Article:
Regarding how long you can play before you must trap up, I think there is a general 30 sec understanding on my local scene.
Personally I see this matter with quite a margin. A trapped ball is not always an advantage. As I pointed out earlier, it will at least cause some distraction.
For it to be a player error that will grant some penalty, the player must clearly have exploited the situation.
Let me put it the other way around. If a player traps up as a cause of his normal multiball play - and do not wait for a TD to free the stuck ball - it is an exploit. Oh, you had a timed Super or playfield multiplier - too bad. I have personally wasted a stacked in Funhouse Super frenzy in competition because I did what is right.
Also, in line with Bowens post. Playing on in a multiball mode with a single ball is to a greater advantage, should be noted by the player and should constitute a penalty if exploited.
If you’re going to abuse a one-ball multiball, at least hide a ball where no one will see it!
Took a while to find this one. I thought it was a trough issue.
The “time limit” I’ve always wanted to test at some event (circuit final) is a game-specific point cap. The idea is rife with potential problems, but it goes like this:
AFM max score = 2.5Billion (or whatever is game appropriate)
If Player 1 hits the cap on ball 1, player 2 must also get it on ball 1.
If both players get it, they either split the points, or it’s called a draw, and the players move onto a different game with a different point cap to decide that particular point.
The key is ensuring the point cap is high enough that most players will not reach it every game. The benefits are that it’s easy to understand for a viewing audience, repetitive marathon games are eliminated, virtually all games become tournament-worthy, players must be aggressive on every ball (no more waiting for ball 3 Tommy multiball), and the audience gets to see a lot of different games in an exciting, easy to understand head-to-head format.
Back off, dude. I earned that job!
Our scoring system for Pin-Masters gets about as close to this as I’ve seen. We keep the par scores far enough into the game that it’s a good amount of work for the players to reach it, with the bonus that once a player does reach it they stop playing.
Keith’s comment about Diner actually made me chuckle, because like you pointed out this is EXACTLY the format where a game like Diner is no problem.
Come to Vegas!
The one that always gets me is the stupid screw head just right of the pop bumper cluster on Star Trek. Ball gets caught there way too often… I dunno how they didn’t find that in testing.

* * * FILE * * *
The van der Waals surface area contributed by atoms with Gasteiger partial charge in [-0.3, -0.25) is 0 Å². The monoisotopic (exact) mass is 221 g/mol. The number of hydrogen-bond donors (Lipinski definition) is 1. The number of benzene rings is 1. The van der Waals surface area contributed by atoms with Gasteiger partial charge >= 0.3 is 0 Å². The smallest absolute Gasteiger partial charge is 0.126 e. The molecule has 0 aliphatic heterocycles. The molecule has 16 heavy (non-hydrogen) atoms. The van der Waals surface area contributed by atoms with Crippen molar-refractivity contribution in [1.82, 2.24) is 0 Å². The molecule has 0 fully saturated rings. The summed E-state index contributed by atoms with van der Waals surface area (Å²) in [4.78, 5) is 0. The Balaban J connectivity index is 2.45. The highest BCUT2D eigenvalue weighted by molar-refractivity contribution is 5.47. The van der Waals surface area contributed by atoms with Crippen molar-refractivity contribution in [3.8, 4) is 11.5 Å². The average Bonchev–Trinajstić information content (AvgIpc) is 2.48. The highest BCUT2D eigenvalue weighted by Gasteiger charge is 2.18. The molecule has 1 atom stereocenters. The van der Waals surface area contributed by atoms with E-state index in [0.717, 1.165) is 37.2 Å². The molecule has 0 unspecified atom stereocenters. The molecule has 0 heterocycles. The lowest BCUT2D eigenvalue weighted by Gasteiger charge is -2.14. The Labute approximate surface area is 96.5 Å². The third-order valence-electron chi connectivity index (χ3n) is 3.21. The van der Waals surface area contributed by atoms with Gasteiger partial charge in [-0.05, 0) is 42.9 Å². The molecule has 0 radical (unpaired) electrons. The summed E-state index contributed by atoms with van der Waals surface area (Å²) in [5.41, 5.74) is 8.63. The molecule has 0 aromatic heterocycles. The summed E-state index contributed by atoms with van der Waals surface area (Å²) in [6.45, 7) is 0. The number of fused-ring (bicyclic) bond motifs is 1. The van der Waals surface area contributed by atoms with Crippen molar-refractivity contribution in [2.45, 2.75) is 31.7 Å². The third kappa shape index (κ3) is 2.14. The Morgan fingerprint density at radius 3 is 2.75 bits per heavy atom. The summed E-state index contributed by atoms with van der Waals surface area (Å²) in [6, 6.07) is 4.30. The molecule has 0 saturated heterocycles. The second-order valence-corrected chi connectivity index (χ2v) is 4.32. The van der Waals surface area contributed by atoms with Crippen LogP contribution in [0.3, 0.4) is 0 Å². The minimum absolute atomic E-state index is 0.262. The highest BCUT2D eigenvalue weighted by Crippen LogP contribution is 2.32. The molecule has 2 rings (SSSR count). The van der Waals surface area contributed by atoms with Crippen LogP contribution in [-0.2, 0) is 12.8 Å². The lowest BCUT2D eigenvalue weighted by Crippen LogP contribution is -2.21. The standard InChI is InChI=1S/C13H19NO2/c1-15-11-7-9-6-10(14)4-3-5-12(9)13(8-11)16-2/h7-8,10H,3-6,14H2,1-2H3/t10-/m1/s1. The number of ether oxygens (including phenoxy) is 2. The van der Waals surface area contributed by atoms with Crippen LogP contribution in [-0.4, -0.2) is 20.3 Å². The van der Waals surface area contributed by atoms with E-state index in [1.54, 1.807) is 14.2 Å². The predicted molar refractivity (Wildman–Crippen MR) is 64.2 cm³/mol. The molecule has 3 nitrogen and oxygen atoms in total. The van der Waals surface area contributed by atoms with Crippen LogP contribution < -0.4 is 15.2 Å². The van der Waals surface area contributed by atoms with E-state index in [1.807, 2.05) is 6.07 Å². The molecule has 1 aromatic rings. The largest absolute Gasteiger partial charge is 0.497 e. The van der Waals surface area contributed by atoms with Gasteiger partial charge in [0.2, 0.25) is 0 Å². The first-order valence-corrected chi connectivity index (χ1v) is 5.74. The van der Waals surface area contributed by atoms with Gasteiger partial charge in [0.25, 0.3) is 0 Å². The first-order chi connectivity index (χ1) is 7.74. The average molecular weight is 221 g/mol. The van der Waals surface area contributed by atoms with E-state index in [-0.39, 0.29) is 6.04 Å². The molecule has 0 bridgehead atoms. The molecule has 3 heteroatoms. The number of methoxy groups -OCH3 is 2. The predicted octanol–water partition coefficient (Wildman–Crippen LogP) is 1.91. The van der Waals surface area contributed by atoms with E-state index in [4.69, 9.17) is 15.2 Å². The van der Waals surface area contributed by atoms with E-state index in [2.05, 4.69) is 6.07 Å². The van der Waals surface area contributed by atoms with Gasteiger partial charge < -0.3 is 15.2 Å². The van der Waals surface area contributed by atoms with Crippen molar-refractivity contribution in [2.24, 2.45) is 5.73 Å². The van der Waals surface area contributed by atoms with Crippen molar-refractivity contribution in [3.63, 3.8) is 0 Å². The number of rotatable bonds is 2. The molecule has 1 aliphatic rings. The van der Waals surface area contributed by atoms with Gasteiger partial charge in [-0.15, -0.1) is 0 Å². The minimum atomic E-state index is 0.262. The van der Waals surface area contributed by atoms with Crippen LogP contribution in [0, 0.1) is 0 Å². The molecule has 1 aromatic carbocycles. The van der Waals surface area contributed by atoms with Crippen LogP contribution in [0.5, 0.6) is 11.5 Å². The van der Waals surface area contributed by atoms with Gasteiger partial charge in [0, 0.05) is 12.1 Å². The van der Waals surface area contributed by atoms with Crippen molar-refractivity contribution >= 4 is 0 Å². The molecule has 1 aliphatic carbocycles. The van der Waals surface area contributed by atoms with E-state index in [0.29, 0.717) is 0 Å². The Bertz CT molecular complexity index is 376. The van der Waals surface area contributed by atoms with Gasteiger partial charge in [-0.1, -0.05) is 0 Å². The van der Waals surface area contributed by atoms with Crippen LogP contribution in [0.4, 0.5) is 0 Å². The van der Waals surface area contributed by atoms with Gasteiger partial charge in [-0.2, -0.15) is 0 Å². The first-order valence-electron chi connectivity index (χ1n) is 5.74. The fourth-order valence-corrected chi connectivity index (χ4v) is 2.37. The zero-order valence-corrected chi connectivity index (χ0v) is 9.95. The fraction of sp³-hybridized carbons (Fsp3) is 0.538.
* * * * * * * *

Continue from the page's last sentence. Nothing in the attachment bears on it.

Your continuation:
I added a tiny round felt pad that eliminated this ball trap 100%.
Agreed that it was poor QC, but Stern clearly added a post to the area to remove the ball trap – they just didn’t quite get it right.
The only thing I don’t like about the “you must deal with a stuck ball immediately, even in multiball” rule is with the immediacy of it. Sometimes even experienced players might not realize a ball is stuck for some time, and inexperienced players might not realize at all. I don’t know what’s a fair resolution to that.
At Nationals last year, I had a stuck ball on Elvira (I think) in the form of a multiball that started but one of the balls never cleared the lock mechanism. Not being overly familiar with that game, I played on until I realized I was still in multiball but only was tracking one ball on the playfield, at which point I called someone over. IIRC I wasn’t penalized, but would have been pretty miffed if I was for something I had no idea about.
There’s also early 80s games which have locks lit at all times–even during multiball (Catacomb, for one). It’s not a stuck ball if the ball is re-locked, but I assume it’s a stuck ball if the ball never leaves the saucer? I don’t even know
Haha, I was the other player in this group. The guy was pretty upset so we kinda just backed off and let him call over another TD but man the look on Bowen’s face was pretty great when it was finally revealed that a ruling had already been made
Made a ruling on this at TPF: player was in multiball on Dr Who (2 balls remaining) and got a stuck ball on the inlane/outlane divider, and did the right thing by trapping up. Ruling: player can try to free the stuck ball through nudging, or the TD will courteously drain your stuck ball down the outlane, ending your multiball.
Player initially attempted to nudge the ball free, but unsuccessful after one Danger, elected to have the TD drain the ball. Thankfully, we’d disabled the interlocks before the tourney began, so the player still had his ball cradled on flipper as we drained the stuck ball.
But what should be the ruling if interlocks haven’t been disabled? If player chooses to have the stuck ball drained rather than risk a tilt, and upon opening the coin door, the flippers go dead, draining their cradled ball. And then their inlane/outlane post stuck ball is also drained. And if the software doesn’t compensate for the cradled-now-drained ball, then cue up @pinwizj’s favorite line: “You’re f*cked.” Sound about right?